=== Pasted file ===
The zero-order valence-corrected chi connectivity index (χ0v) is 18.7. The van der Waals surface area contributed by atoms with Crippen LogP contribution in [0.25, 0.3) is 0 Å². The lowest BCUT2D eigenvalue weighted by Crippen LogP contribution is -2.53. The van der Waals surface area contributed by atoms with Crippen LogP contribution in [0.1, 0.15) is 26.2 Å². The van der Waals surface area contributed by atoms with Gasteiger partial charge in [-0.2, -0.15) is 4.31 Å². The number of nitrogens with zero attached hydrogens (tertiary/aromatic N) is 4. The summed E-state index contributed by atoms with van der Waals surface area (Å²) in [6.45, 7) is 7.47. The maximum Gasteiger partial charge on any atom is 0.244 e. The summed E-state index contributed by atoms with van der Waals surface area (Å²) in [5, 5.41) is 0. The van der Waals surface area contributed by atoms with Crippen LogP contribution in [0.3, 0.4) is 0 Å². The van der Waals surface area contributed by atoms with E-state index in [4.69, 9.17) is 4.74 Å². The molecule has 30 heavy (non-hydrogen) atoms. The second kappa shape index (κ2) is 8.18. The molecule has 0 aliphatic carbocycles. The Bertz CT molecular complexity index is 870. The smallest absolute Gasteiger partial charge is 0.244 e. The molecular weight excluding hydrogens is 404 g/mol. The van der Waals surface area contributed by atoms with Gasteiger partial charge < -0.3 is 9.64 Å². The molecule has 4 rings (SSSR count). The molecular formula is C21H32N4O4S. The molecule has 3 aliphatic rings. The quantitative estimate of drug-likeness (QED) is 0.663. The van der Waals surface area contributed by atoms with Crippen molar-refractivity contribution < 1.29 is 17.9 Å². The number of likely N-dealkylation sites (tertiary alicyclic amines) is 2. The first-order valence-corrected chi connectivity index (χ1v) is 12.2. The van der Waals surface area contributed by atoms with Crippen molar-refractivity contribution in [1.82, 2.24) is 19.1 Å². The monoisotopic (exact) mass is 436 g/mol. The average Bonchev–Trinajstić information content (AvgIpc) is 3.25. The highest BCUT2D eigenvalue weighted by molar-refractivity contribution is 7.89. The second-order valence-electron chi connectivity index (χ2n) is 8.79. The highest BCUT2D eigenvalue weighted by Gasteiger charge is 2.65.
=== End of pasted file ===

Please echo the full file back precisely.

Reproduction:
The zero-order valence-corrected chi connectivity index (χ0v) is 18.7. The van der Waals surface area contributed by atoms with Crippen LogP contribution in [0.25, 0.3) is 0 Å². The lowest BCUT2D eigenvalue weighted by Crippen LogP contribution is -2.53. The van der Waals surface area contributed by atoms with Crippen LogP contribution in [0.1, 0.15) is 26.2 Å². The van der Waals surface area contributed by atoms with Gasteiger partial charge in [-0.2, -0.15) is 4.31 Å². The number of nitrogens with zero attached hydrogens (tertiary/aromatic N) is 4. The summed E-state index contributed by atoms with van der Waals surface area (Å²) in [6.45, 7) is 7.47. The maximum Gasteiger partial charge on any atom is 0.244 e. The summed E-state index contributed by atoms with van der Waals surface area (Å²) in [5, 5.41) is 0. The van der Waals surface area contributed by atoms with Crippen LogP contribution in [0.3, 0.4) is 0 Å². The van der Waals surface area contributed by atoms with E-state index in [4.69, 9.17) is 4.74 Å². The molecule has 30 heavy (non-hydrogen) atoms. The second kappa shape index (κ2) is 8.18. The molecule has 0 aliphatic carbocycles. The Bertz CT molecular complexity index is 870. The smallest absolute Gasteiger partial charge is 0.244 e. The molecular weight excluding hydrogens is 404 g/mol. The van der Waals surface area contributed by atoms with Gasteiger partial charge < -0.3 is 9.64 Å². The molecule has 4 rings (SSSR count). The molecular formula is C21H32N4O4S. The molecule has 3 aliphatic rings. The quantitative estimate of drug-likeness (QED) is 0.663. The van der Waals surface area contributed by atoms with Crippen molar-refractivity contribution < 1.29 is 17.9 Å². The number of likely N-dealkylation sites (tertiary alicyclic amines) is 2. The first-order valence-corrected chi connectivity index (χ1v) is 12.2. The van der Waals surface area contributed by atoms with Crippen molar-refractivity contribution in [1.82, 2.24) is 19.1 Å². The monoisotopic (exact) mass is 436 g/mol. The average Bonchev–Trinajstić information content (AvgIpc) is 3.25. The highest BCUT2D eigenvalue weighted by molar-refractivity contribution is 7.89. The second-order valence-electron chi connectivity index (χ2n) is 8.79. The highest BCUT2D eigenvalue weighted by Gasteiger charge is 2.65.